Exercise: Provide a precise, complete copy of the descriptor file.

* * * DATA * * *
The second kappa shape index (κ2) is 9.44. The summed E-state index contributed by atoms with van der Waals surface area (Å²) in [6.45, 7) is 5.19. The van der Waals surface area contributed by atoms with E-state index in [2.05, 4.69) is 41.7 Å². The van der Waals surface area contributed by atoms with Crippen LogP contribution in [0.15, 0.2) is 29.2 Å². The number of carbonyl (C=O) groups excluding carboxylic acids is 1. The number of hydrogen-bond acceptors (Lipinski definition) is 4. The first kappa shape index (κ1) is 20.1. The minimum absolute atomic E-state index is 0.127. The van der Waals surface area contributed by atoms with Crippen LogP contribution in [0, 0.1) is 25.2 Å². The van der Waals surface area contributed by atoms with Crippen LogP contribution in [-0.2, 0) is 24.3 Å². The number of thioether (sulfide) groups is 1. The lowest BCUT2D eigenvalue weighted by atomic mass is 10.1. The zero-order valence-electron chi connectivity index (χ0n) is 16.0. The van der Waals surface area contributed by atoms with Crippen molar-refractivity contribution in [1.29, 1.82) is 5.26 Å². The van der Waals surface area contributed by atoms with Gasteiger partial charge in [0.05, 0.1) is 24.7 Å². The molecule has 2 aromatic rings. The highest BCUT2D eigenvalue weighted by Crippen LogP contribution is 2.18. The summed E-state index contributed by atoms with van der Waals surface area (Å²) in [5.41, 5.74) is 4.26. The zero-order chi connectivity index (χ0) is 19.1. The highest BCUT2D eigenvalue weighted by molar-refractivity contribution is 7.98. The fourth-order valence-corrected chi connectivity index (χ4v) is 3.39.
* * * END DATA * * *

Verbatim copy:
The second kappa shape index (κ2) is 9.44. The summed E-state index contributed by atoms with van der Waals surface area (Å²) in [6.45, 7) is 5.19. The van der Waals surface area contributed by atoms with E-state index in [2.05, 4.69) is 41.7 Å². The van der Waals surface area contributed by atoms with Crippen LogP contribution in [0.15, 0.2) is 29.2 Å². The number of carbonyl (C=O) groups excluding carboxylic acids is 1. The number of hydrogen-bond acceptors (Lipinski definition) is 4. The first kappa shape index (κ1) is 20.1. The minimum absolute atomic E-state index is 0.127. The van der Waals surface area contributed by atoms with Crippen LogP contribution in [0, 0.1) is 25.2 Å². The van der Waals surface area contributed by atoms with Crippen LogP contribution in [-0.2, 0) is 24.3 Å². The number of thioether (sulfide) groups is 1. The lowest BCUT2D eigenvalue weighted by atomic mass is 10.1. The zero-order valence-electron chi connectivity index (χ0n) is 16.0. The van der Waals surface area contributed by atoms with Crippen molar-refractivity contribution in [1.29, 1.82) is 5.26 Å². The van der Waals surface area contributed by atoms with Gasteiger partial charge in [0.05, 0.1) is 24.7 Å². The molecule has 2 aromatic rings. The highest BCUT2D eigenvalue weighted by Crippen LogP contribution is 2.18. The summed E-state index contributed by atoms with van der Waals surface area (Å²) in [5.41, 5.74) is 4.26. The zero-order chi connectivity index (χ0) is 19.1. The highest BCUT2D eigenvalue weighted by molar-refractivity contribution is 7.98. The fourth-order valence-corrected chi connectivity index (χ4v) is 3.39.